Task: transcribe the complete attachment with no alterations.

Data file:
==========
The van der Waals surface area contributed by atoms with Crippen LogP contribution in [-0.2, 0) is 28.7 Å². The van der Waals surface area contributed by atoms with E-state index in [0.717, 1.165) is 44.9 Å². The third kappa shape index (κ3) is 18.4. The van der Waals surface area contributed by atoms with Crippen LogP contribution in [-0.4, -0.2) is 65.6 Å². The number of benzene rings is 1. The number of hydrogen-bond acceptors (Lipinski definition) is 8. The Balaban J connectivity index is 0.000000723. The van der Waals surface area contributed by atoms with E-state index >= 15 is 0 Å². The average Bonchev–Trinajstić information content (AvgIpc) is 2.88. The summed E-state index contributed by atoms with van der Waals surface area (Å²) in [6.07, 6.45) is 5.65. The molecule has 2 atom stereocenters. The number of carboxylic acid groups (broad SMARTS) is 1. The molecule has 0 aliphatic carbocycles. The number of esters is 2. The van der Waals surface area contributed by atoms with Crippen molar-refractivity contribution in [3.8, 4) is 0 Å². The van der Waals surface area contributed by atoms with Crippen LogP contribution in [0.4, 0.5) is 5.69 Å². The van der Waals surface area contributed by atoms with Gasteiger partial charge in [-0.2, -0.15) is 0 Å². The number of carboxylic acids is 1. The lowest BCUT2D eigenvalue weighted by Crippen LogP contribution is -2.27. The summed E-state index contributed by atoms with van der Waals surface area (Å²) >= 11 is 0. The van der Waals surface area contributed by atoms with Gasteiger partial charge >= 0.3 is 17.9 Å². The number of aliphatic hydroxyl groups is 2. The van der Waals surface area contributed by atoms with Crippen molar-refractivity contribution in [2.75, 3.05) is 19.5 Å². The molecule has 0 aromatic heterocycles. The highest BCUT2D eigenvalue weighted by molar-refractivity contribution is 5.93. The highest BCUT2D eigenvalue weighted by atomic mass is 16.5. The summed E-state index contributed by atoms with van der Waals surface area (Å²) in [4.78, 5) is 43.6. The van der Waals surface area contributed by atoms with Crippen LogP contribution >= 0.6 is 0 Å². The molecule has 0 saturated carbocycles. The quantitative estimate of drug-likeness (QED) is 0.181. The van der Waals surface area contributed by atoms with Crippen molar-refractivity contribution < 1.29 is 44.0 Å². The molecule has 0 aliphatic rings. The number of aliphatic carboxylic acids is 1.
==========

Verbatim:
The van der Waals surface area contributed by atoms with Crippen LogP contribution in [-0.2, 0) is 28.7 Å². The van der Waals surface area contributed by atoms with E-state index in [0.717, 1.165) is 44.9 Å². The third kappa shape index (κ3) is 18.4. The van der Waals surface area contributed by atoms with Crippen LogP contribution in [-0.4, -0.2) is 65.6 Å². The number of benzene rings is 1. The number of hydrogen-bond acceptors (Lipinski definition) is 8. The Balaban J connectivity index is 0.000000723. The van der Waals surface area contributed by atoms with E-state index >= 15 is 0 Å². The average Bonchev–Trinajstić information content (AvgIpc) is 2.88. The summed E-state index contributed by atoms with van der Waals surface area (Å²) in [6.07, 6.45) is 5.65. The molecule has 2 atom stereocenters. The number of carboxylic acid groups (broad SMARTS) is 1. The molecule has 0 aliphatic carbocycles. The number of esters is 2. The van der Waals surface area contributed by atoms with Crippen molar-refractivity contribution in [3.8, 4) is 0 Å². The van der Waals surface area contributed by atoms with Crippen LogP contribution in [0.4, 0.5) is 5.69 Å². The van der Waals surface area contributed by atoms with Gasteiger partial charge in [-0.2, -0.15) is 0 Å². The number of carboxylic acids is 1. The lowest BCUT2D eigenvalue weighted by Crippen LogP contribution is -2.27. The summed E-state index contributed by atoms with van der Waals surface area (Å²) >= 11 is 0. The van der Waals surface area contributed by atoms with Gasteiger partial charge >= 0.3 is 17.9 Å². The number of aliphatic hydroxyl groups is 2. The van der Waals surface area contributed by atoms with Crippen molar-refractivity contribution in [2.75, 3.05) is 19.5 Å². The molecule has 0 aromatic heterocycles. The highest BCUT2D eigenvalue weighted by molar-refractivity contribution is 5.93. The highest BCUT2D eigenvalue weighted by atomic mass is 16.5. The summed E-state index contributed by atoms with van der Waals surface area (Å²) in [4.78, 5) is 43.6. The van der Waals surface area contributed by atoms with Crippen LogP contribution >= 0.6 is 0 Å². The molecule has 0 saturated carbocycles. The quantitative estimate of drug-likeness (QED) is 0.181. The van der Waals surface area contributed by atoms with Crippen molar-refractivity contribution < 1.29 is 44.0 Å². The molecule has 0 aliphatic rings. The number of aliphatic carboxylic acids is 1.